New Jersey Governor Chris Christie is the latest Republican to announce he is running for president. He joins an already overcrowded field of candidates seeking their party's nomination. But Christie stands out because an overwhelming majority of his own state's registered voters disapproves of his performance in office.
His announcement speech, which will take place Tuesday at his former high school, will be given without the aid of a teleprompter. It will reflect his campaign theme, "Telling it like it is," and be targeted to Republican voters in New Hampshire, where he will go next to begin campaigning. He will highlight his middle-class upbringing, his family values, and his willingness to make tough decisions on entitlements and government spending.
But many Republicans have not forgotten Christie's post-Hurricane Sandy walking tour in 2012 with then-candidate President Barack Obama, which came in his closely contested state at the expense of GOP candidate Mitt Romney. Teachers in the state have not forgotten his harsh attacks on educators and college administrators in his effort to reform the education system. Public-sector unions have not forgotten that the governor has run roughshod over their pensions. And commuters have not forgotten that it was Christie's appointees who shut down lanes of the George Washington Bridge, aka Bridgegate, as political retribution against those who did not support the governor's reelection.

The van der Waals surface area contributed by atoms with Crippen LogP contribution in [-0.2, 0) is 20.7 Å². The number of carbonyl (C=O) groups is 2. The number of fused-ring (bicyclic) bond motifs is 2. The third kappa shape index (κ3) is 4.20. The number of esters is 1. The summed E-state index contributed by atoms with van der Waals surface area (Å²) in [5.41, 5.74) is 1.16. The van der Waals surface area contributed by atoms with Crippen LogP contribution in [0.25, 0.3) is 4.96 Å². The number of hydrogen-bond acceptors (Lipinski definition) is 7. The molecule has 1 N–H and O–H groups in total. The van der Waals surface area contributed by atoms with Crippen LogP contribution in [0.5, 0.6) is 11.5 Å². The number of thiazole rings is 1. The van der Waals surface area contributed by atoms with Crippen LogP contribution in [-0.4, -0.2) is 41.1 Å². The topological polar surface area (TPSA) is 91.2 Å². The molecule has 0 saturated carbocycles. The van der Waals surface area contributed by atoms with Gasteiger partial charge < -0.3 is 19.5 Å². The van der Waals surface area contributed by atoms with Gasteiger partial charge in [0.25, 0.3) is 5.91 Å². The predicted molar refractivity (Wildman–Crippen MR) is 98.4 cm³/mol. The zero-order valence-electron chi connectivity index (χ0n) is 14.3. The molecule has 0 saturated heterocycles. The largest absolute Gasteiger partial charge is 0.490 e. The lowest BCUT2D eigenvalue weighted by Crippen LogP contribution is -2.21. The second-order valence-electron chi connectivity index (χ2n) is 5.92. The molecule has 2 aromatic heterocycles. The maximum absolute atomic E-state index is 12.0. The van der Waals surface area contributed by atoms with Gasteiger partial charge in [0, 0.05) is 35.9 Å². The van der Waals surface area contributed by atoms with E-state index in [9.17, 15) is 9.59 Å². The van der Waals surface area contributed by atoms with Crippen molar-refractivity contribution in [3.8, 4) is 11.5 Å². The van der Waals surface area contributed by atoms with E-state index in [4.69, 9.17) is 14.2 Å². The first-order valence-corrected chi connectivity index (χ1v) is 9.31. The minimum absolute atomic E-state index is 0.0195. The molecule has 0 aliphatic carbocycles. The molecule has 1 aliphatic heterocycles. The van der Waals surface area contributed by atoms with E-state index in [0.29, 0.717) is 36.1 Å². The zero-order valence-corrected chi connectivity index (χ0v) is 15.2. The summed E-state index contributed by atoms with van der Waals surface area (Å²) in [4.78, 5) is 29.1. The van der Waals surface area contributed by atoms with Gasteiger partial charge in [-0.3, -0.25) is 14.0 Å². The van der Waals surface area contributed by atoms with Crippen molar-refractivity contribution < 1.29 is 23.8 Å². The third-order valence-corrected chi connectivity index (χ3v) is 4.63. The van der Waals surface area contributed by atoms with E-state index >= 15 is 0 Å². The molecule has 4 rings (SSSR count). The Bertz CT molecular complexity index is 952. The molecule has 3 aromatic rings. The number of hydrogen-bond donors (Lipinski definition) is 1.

In his announcement Christie is expected to point to his governance of a blue state as an example of how he can work with both sides of the political aisle. But state Democrats would argue differently. Christie will say he can make the tough decisions, but many of his opponents will criticize his tough tactics.
Christie's brash and in-your-face style will win him supporters among Republican voters seeking a candidate who seemingly has strong leadership skills. He will stand out among the field of announced Republican candidates and will likely do well in the upcoming party debates.
But this self-described pragmatic conservative Republican is thought by many in the party to be too moderate to win the nomination. While he has raised a lot of money as the chairman of the Republican Governors Association, more than $100 million, some of his political positions are not in sync with the Republican base, including on immigration and gun control.
Governor Christie was reelected to a second term in 2013 with 60.3 percent of the vote, which was driven largely by his leadership in the aftermath of Hurricane Sandy in October 2012. Because he is term limited, he will not be able to run for governor again in 2017. But even if he were eligible then, it is unlikely that New Jersey voters, who have soured on his act, would reelect him. So for him, a run for the presidency is his next best option to be elected to public office.
The fact is that Christie has nothing to lose and everything to gain by pursuing the White House. He has said, "I think what the American people want more than anything else right now is someone who's just going to look them in the eye and tell them the truth, even some truths that they don't like." But the challenge for Governor Christie will be whether enough Republicans trust him enough to nominate him as their standard bearer in 2016.
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